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Case Description—3 horses were evaluated because of lameness and swelling of the stifle joint subsequent to trauma.

Clinical Findings—All horses had characteristic clinical signs of stifle joint pain and effusion. A medial patellar fracture and lateral collateral ligament avulsion fracture were visible ultrasonographically in each. Radiography, including standard as well as flexed lateromedial, cranioproximal-craniodistal oblique (skyline patellar), and laterally stressed caudocranial views, revealed similar findings.

Treatment and Outcome—Arthroscopic surgery to remove the patellar fracture was attempted in 1 horse with severe desmitis of the lateral collateral ligament; it remained lame afterward. The other 2 horses, with less severe collateral ligament damage, were managed conservatively and returned to athletic use, despite the lack of surgical intervention to repair the patellar fractures.

Clinical Relevance—Special radiographic views were necessary for diagnosis of medial patellar fracture and lateral collateral ligament avulsion fracture in the 3 horses. Ultrasonographic findings pertaining to the collateral ligament may be prognostically important in such situations. The severity of a fracture involving ligament avulsion may be the limiting factor in horses with this combined injury, and this factor should be considered prior to attempting surgical correction of patellar fractures.

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in Journal of the American Veterinary Medical Association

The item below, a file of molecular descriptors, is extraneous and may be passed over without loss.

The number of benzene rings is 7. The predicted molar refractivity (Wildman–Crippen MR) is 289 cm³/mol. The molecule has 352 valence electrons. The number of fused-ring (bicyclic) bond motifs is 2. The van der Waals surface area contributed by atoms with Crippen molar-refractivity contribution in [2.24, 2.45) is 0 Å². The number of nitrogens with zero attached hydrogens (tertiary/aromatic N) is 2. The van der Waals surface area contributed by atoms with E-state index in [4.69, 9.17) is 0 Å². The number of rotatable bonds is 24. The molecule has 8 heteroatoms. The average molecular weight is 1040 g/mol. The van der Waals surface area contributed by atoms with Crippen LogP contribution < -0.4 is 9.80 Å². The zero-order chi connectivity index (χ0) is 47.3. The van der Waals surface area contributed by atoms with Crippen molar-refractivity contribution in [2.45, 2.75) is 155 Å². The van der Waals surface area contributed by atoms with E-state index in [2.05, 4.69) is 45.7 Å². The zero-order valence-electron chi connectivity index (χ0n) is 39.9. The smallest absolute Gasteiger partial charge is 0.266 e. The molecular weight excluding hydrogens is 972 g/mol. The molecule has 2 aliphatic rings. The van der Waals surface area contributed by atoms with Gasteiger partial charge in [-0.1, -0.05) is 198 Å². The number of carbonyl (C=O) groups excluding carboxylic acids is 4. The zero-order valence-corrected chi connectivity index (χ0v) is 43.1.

Objective—To compare the rate of gastric emptying of a semisolid meal by use of the carbon 13-labeled octanoic acid breath test (13C-OBT) and gastric emptying ultrasonography (GEU) in dogs.

Animals—10 healthy dogs.

Procedure—Food was withheld from dogs for 12 hours before ingestion of a test meal (bread, egg, and skimmed milk) containing 13C-octanoic acid. The gastric antrum was visualized by use of a 6.5-MHz microconvex transducer, and the area of the ellipse defined by the craniocaudal and ventrodorsal diameters of the stomach was measured. Samples of expired air and antral images were obtained 30 minutes before ingestion of the test meal and then every 15 minutes for 4 hours and every 30 minutes for a further 2 hours. The half-dose recovery time with the 13C-OBT (t½[BT]) and the gastric half emtying time withGEU (t50%[GEU]) was calculated.

Results—Mean ± SD values for the t½(BT) and t50%(GEU) were 3.44 ± 0.48 hours and 1.89 ± 0.78 hours, respectively. A significant correlation was detected between the t½(BT) and t50%(GEU), although there was a large (1.55 hours) mean difference between these indices.

Conclusions and Clinical Relevance—Results indicated that there was a correlation between the rate of solid-phase gastric emptying assessed by use of GEU and the 13C-OBT in dogs. Gastric emptying ultrasonography may be a useful, noninvasive method for assessment of the rate of solid-phase gastric emptying in dogs. (Am J Vet Res 2004;65:1557–1562)

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in American Journal of Veterinary Research